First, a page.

Jump to content
House Price Crash Forum

Archived

This topic is now archived and is closed to further replies.

interestrateripoff

Nasa-Funded Study Warns Of ‘Collapse Of Civilisation’ In Coming Decades

Recommended Posts

http://www.independent.co.uk/news/science/nasafunded-study-warns-of-collapse-of-civilisation-in-coming-decades-9195668.html

Modern civilisation is heading for collapse within a matter of decades because of growing economic instability and pressure on the planet’s resources, according to a scientific study funded by Nasa.

Using theoretical models to predict what will happen to the industrialised world over the course of the next century or so, mathematicians found that even with conservative estimates things started to go very badly, very quickly.

Referring to the past collapses of often very sophisticated civilisations – the Roman, Han and Gupta Empires for example – the study noted that the elite of society have often pushed for a “business as usual” approach to warnings of disaster until it is too late.

In the report based on his “Human And Nature Dynamical” (Handy) model, the applied mathematician Safa Motesharri wrote: “the process of rise-and-collapse is actually a recurrent cycle found throughout history”.

His research, carried out with the help of a team of natural and social scientists and with funding from Nasa’s Goddard Space Flight Center, has been accepted for publication in the Ecological Economics journal, the Guardian reported.

Motesharri explored the factors which could lead to the collapse of civilisation, from population growth to climate change, and found that when these converge they can cause society to break down because of the “stretching of resources” and “the economic stratification of society into ‘Elites’ and ‘Masses’”.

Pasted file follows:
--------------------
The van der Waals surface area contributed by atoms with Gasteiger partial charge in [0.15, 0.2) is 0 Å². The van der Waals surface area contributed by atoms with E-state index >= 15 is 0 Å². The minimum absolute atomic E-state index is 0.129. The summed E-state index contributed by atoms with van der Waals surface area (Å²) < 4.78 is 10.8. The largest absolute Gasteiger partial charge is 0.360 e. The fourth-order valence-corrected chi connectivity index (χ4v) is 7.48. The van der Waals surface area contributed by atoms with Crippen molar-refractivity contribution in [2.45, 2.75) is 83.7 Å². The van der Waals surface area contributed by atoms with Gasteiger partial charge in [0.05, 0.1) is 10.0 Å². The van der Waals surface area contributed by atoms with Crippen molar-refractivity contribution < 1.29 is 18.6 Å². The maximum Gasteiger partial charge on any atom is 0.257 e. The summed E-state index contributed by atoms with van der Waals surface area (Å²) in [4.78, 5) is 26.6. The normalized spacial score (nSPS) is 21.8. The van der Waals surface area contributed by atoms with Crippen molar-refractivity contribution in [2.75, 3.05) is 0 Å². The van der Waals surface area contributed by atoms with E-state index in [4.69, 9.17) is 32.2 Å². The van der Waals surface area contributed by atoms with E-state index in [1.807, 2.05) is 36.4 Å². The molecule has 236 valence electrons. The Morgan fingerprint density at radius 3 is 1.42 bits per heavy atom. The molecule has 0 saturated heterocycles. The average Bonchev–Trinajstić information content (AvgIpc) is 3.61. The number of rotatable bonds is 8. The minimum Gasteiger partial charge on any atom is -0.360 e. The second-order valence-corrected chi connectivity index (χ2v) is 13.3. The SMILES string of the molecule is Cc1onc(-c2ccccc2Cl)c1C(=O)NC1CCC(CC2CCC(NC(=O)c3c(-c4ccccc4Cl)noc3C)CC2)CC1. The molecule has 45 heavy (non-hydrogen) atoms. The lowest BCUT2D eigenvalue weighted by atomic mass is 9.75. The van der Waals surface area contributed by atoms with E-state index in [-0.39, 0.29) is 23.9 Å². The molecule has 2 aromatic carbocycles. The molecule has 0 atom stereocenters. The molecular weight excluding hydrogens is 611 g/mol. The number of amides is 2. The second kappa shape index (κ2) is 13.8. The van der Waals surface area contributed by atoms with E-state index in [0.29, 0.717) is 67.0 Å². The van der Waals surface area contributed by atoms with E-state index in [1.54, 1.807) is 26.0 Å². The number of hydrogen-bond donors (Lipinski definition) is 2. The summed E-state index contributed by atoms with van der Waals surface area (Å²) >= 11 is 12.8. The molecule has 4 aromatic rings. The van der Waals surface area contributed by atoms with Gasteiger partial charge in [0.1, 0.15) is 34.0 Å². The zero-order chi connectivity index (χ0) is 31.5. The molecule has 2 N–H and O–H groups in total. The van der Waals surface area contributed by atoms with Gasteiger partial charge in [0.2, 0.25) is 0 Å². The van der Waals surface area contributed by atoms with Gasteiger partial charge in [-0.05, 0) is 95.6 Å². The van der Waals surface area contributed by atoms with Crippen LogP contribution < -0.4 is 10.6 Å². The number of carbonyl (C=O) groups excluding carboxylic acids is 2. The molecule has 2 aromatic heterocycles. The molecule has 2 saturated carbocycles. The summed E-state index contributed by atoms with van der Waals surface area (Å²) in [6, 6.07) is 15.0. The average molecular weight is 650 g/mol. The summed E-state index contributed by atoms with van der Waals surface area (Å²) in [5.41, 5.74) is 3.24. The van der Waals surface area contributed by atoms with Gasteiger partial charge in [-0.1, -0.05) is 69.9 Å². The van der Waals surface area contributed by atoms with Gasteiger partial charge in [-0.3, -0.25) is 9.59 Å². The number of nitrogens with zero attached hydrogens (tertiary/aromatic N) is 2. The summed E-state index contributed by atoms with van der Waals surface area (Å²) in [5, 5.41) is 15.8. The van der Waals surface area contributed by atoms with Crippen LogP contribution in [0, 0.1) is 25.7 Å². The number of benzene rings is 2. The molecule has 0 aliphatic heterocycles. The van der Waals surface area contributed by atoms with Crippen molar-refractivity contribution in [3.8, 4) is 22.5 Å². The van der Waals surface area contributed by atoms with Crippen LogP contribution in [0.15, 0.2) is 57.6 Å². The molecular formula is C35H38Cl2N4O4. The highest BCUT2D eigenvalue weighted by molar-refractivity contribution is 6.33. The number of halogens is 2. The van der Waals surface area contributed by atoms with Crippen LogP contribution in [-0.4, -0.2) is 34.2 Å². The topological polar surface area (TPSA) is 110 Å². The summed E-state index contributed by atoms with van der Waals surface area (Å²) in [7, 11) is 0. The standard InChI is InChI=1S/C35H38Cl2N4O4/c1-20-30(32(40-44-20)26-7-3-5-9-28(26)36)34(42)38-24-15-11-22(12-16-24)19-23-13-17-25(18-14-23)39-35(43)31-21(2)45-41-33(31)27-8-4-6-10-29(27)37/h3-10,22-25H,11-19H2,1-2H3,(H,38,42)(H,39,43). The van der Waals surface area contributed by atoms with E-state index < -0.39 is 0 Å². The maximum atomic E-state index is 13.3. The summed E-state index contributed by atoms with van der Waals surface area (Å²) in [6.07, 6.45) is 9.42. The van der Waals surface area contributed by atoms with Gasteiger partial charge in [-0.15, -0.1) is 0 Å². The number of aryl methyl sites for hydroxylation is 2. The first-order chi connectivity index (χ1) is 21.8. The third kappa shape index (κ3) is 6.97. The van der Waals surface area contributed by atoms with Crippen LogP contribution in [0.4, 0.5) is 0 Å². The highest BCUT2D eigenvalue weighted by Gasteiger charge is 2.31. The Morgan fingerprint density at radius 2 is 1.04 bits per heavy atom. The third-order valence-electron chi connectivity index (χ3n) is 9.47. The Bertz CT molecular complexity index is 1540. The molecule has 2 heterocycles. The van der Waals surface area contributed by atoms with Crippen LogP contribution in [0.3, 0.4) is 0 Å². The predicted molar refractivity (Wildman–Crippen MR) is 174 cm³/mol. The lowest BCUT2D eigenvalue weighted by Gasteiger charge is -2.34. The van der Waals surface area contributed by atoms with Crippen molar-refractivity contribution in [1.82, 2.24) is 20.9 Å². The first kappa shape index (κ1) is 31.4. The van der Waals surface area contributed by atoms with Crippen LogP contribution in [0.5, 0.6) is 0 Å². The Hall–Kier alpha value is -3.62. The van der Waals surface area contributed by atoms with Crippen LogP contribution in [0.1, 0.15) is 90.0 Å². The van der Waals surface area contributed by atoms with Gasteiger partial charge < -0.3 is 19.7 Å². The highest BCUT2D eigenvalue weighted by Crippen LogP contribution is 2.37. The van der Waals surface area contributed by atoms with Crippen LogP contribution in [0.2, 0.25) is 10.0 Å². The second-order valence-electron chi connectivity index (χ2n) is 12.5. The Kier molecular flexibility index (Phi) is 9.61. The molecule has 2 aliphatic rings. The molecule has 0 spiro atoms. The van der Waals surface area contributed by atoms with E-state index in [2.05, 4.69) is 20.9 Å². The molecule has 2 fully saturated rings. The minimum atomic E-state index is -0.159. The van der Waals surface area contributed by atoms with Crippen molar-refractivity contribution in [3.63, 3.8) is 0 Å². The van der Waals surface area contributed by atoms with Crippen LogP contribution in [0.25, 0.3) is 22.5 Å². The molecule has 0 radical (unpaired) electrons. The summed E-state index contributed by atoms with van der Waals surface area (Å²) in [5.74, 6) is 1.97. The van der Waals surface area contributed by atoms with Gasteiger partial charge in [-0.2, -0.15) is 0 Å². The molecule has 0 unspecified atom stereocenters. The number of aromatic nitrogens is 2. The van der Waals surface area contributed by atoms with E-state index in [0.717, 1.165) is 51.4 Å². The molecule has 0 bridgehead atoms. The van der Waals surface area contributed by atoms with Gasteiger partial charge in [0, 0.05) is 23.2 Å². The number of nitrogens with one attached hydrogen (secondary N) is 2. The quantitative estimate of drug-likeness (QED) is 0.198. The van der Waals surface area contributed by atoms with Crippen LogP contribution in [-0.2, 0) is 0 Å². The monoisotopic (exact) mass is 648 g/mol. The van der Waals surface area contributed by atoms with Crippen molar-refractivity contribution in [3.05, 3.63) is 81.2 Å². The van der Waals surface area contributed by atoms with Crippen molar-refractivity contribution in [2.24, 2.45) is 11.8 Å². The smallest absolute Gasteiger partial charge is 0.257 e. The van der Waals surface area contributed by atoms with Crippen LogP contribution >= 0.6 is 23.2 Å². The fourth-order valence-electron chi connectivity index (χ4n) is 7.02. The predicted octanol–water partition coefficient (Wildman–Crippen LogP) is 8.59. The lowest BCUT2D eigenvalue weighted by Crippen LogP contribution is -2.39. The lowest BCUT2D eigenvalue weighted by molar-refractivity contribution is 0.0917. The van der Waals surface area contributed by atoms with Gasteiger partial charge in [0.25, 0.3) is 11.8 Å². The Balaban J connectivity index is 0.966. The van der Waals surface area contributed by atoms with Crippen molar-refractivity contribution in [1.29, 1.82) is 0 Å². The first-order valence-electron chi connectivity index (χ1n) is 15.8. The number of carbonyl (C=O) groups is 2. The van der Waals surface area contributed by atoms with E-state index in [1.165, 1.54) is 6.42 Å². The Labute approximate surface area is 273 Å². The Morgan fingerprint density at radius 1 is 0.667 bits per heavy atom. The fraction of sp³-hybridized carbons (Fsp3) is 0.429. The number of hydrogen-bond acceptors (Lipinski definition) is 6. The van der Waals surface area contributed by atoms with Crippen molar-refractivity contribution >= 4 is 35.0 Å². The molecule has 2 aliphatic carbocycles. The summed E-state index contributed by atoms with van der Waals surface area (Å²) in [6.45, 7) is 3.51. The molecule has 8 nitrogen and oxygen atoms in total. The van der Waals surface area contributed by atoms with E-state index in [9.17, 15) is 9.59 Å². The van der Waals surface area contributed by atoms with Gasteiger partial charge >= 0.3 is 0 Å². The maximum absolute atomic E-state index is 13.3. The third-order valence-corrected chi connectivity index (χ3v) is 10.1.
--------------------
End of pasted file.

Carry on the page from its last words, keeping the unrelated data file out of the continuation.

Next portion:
Now I bet this has all cheered you up.

I wonder what it will mean for house prices....

Share this post


Link to post
Share on other sites

I've thought for a wile now, but don't dare to mention it, that the human race needs a massive cull, it will save us eventually and the planet, which we will destroy if we are not kept in check.

Share this post


Link to post
Share on other sites

Professor Hawkins just said to the astronauts on the space station that the world has increasing population and limited resources and he is worried.

Share this post


Link to post
Share on other sites

Now I bet this has all cheered you up.

I wonder what it will mean for house prices....

Yay! Neo-Malthusianism

Malthus had the imminent collapse all worked out 215 years ago. He used real sums, and models, everything.

Well-to-do bloke computes if there are any surplus-to-requirement plebs in the world and concludes that yes, yes there are.

Shame Malthus didn't have the means to set up a populationcrash.co.uk forum. Posters would have been able to hand down their user IDs and expectations of an impending catastrophic correction, like treasured heirlooms from one generation to the next.

Share this post


Link to post
Share on other sites

Professor Hawkins just said to the astronauts on the space station that the world has increasing population and limited resources and he is worried.

So did he tell the astronauts that they would have to stay up there?

Share this post


Link to post
Share on other sites

I've thought for a wile now, but don't dare to mention it, that the human race needs a massive cull, it will save us eventually and the planet, which we will destroy if we are not kept in check.

Why do you hate brown people? Because they're the ones you'll have to 'cull'. I believe every nation is the West is now facing declining native population as the welfare state makes kids a liability.

As for this 'study', well, duh. Governments have built up unaffordable liabilities, and can't force the productive to pay them. The only way out is growth or collapse, and bloated government prevents growth.

Share this post


Link to post
Share on other sites

So did he tell the astronauts that they would have to stay up there?

He asked them to have a word with Russia about letting him join them.

Share this post


Link to post
Share on other sites

Martin Rees, The Astronomer Royal, wrote a book called Our Final Century which I found interesting. He discusses the threats to civilization and humanity.